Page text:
The year 1976 was unique as members of the Church caught the attention of the founding father of Kenya, His Excellency President Jomo Kenyatta during an intercessory prayer occasioned by drought. This led to a meeting at state house Nakuru at a venue named “Thingira wa Iregi” (House of Iregi) – where the president welcomed the Church into Kenya and a historical photograph was taken.
The years that followed led to the establishment of branches across the country. Those familiar with the old 25 year Palestine (Israel) prophecy will recognize why in 1998 became the year when pilgrimage to Israel took place (since September 1973 to September 1998 is 25 years. Out of the 7 pilgrimages evangelical journeys six took place between that year and 2006 - that is Israel 1998, Britain 2000, Ethiopia 2001, Germany 2003, USA 2004 and India 2005 (and 2006) the seventh journey to Australia remains pending business.
The question therefore arises: Why the seven countries? To understand why, it is important to remember that the seven countries were specifically prescribed – with varied reasons – that at times make it hard to generalize whether they were evangelical journeys or pilgrimages. They however do not describe the geographical scope of the gospel. The quoted words of the architect were: “All over the world including South America”. This means that although no country on that continent was even considered for a journey among the often mentioned 7, it was to be visited like any other part of the world.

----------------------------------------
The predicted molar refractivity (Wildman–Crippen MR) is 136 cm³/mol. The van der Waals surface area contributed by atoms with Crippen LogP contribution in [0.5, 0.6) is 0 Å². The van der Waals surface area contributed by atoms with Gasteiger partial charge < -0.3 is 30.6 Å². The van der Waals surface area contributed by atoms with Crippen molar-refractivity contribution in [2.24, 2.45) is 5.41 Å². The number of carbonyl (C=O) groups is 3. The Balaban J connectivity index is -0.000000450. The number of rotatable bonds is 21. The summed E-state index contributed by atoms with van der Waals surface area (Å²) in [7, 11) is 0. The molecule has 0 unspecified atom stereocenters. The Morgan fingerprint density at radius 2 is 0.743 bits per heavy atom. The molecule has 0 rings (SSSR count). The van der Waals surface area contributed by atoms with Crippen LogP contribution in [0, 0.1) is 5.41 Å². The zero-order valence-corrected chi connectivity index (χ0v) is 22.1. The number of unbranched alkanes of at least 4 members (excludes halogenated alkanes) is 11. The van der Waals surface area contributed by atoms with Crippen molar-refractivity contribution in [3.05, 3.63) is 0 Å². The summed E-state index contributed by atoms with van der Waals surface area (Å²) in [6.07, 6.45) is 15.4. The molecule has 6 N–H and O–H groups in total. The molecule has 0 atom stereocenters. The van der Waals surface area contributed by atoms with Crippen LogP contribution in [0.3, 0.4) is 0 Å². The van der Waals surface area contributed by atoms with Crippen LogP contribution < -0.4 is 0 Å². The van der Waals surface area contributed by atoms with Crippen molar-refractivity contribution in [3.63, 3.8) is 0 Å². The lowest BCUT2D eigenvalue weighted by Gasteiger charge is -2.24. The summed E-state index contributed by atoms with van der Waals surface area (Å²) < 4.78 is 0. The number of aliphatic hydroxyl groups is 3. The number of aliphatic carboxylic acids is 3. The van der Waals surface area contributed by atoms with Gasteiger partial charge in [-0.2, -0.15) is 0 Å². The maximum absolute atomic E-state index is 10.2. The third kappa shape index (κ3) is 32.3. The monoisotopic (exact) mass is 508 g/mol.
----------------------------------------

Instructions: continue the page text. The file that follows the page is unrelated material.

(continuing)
This fulfills the words of the angel in Revelations 14:6-7, one of the angels of the last days who tells us that the last (or everlasting gospel) is to be preached to every tribe and tongue, people and nation.
In the last decade or so, Kenya has been gradually awakened to the plight of the stateless Shona people – who were the original missionaries in this gospel, and have suffered the consequences of having no country to call home. This situation is comparable to the one faced earlier by the Nubians and the Makonde – whose citizenship has now been regularized. The use of the name Shona which is the dominant ethnic group in Zimbabwe where the gospel originated could be in a way misleading. While it is accurate to the extent that it is the language adopted in the entire group from Southern Africa, mostly Zimbabwe, not all were ethnically Shona – as there were also Ndebele from Zimbabwe and other nationalities. The same people have also been called “Zambians” – a name which probably arose out of the fact that Zambia was the biggest mission of the Church in its earliest days.
The issue of Shona citizenship was finally resolved on December 12 2020 during the Jamhuri (Independence) celebrations. His Excellency President Uhuru Kenyatta ended the issue of Shona statelessness by presenting the community with citizen certificates – alongside some stateless Rwandese living in Kenya. The whole church and the Shona community in particular are grateful for all the support they received from the Government of Kenya, the United Nations High Commissioner for Refugees (UNHCR), the Kenya Human Rights Commission (KHRC), other organizations, various leaders and citizens for their support during this difficult journey.